A DISCHARGE of effluent into the Ilen River in Skibbereen has resulted in a €1,000 windfall for 26 Tidy Town organisations throughout West Cork.
Judge James McNulty at Skibbereen District Court convicted West Cork Distillers of Marsh Road, Skibbereen, of causing or permitting polluting matters to enter the River Ilen; permitting or causing deleterious matter to enter the river; and discharging or permitting trade effluent to enter the river on July 21st, 2021.
However, Judge McNulty delayed the imposition of penalty to the April 26th sitting to allow the company time to produce 26 bank drafts made payable to the various tidy towns committees in West Cork.
If produced, the judge said he would deal with the company ‘leniently’.
Vincent Coakley, the solicitor prosecuting on behalf of the south western river basin district of Inland Fisheries Ireland, confirmed that the organisation had – for the first time in 25 years – issued proceedings against the directors of a company.
He said IFI did this because ‘there were further discharges and the company wasn’t addressing them.’
However, the summonses issued in respect of Gerard McCarthy, Ciaran Tobin, Jerry Houlihan, Denis Cregan, John Field, John O’Connell and Denis McCarthy were withdrawn at the start of proceedings on Tuesday and the company alone was prosecuted.
The judge held that the company was ‘in denial’ after it entered a guilty plea to the charges but argued – through its barrister Stephen O’Donoghue BL and one of the company’s founders, directors and shareholder John O’Connell – that the company, nor its discharge, could be held liable for the killing of 2,000 salmon, trout and flat fish over a 1km distance of the distillery on that day.
The barrister produced a report from a national newspaper in which the head of IFI said high temperatures and low water levels could result in fish kills, but Judge McNulty said a newspaper report did not constitute evidence.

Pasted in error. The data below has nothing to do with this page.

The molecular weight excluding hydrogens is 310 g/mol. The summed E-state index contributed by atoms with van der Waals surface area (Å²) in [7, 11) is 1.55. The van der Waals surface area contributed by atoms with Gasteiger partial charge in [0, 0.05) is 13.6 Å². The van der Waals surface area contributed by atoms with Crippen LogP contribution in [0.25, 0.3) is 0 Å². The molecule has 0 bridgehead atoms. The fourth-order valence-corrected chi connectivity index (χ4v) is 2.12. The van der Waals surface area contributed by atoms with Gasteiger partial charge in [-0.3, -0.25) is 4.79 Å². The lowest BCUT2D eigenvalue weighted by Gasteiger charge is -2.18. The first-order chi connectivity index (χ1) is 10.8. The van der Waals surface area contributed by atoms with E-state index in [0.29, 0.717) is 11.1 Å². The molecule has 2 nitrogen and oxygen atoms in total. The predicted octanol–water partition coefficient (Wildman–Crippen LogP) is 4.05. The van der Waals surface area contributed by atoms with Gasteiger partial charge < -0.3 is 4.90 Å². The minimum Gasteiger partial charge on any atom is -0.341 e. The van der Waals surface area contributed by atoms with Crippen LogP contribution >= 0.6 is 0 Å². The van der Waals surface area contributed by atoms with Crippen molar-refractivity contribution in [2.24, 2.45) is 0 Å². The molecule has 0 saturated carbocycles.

John O’Connell gave evidence that he has a PhD, and has expert knowledge of chemistry. In evidence, he suggested several times that it was the heat and the low water levels that caused the fish kill until the judge remarked that he was continuing to ‘persist’ when he had been asked to ‘desist.’
The judge accepted evidence by Michael McPartland, a senior environmental officer with IFI, that the temperature on that date was 25 degrees and the water levels were low, but there was no evidence of fish dying anywhere else in West Cork other than the 1km distance from a pipe leading from WC Distillers.
The barrister said the company was of the opinion that the overflow – which consisted of sugar, water and yeast – did not cause any fish to be killed.
But speaking in layman’s terms, the judge noted that the effluent ‘sucked the oxygen’ out of the water and that when the oxygen was gone, the fish died.
Mr O’Donoghue explained that there was a surcharge on the system that day and it foamed over, which one witness likened to the opening of a bottle of cola.
Since then, the barrister said the sum of €126,000 has been invested to ensure it never happens again. He also said a storm return value had been put in place as an added protection.
The judge described the company’s stance as an ‘unreality’ and ‘politely declined the relevance of the submission’, but he said he had no wish to inflict reputational damage to the company, the manufacturers of whiskey generally, or West Cork as something other than a beautiful destination.
Judge McNulty said he was also mindful of the homegrown nature of the business, its entrepreneurial spirit, and the fact that it is providing employment to 140 people.
He noted that the company has a turnover approaching €54m, and a net profit of €4m, net assets of €22m, and modest borrowings, could ‘rustle up’ €26,000 for local tidy towns organisations.